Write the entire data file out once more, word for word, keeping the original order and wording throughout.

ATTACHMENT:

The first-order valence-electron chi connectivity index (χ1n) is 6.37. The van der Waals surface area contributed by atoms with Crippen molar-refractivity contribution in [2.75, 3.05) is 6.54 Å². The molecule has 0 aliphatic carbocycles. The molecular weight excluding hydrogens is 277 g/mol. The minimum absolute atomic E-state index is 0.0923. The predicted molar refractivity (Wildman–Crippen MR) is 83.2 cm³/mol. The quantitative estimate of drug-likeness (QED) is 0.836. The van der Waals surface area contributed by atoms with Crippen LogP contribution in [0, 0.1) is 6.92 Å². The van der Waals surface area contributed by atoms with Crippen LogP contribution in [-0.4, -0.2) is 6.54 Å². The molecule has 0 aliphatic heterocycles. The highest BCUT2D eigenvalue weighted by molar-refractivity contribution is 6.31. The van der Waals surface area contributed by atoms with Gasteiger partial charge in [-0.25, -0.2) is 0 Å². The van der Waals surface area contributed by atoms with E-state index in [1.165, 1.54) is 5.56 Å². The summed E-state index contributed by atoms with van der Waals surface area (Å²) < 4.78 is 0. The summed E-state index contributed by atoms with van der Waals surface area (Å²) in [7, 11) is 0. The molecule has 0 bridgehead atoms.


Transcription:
The first-order valence-electron chi connectivity index (χ1n) is 6.37. The van der Waals surface area contributed by atoms with Crippen molar-refractivity contribution in [2.75, 3.05) is 6.54 Å². The molecule has 0 aliphatic carbocycles. The molecular weight excluding hydrogens is 277 g/mol. The minimum absolute atomic E-state index is 0.0923. The predicted molar refractivity (Wildman–Crippen MR) is 83.2 cm³/mol. The quantitative estimate of drug-likeness (QED) is 0.836. The van der Waals surface area contributed by atoms with Crippen LogP contribution in [0, 0.1) is 6.92 Å². The van der Waals surface area contributed by atoms with Crippen LogP contribution in [-0.4, -0.2) is 6.54 Å². The molecule has 0 aliphatic heterocycles. The highest BCUT2D eigenvalue weighted by molar-refractivity contribution is 6.31. The van der Waals surface area contributed by atoms with Gasteiger partial charge in [-0.25, -0.2) is 0 Å². The van der Waals surface area contributed by atoms with E-state index in [1.165, 1.54) is 5.56 Å². The summed E-state index contributed by atoms with van der Waals surface area (Å²) < 4.78 is 0. The summed E-state index contributed by atoms with van der Waals surface area (Å²) in [7, 11) is 0. The molecule has 0 bridgehead atoms.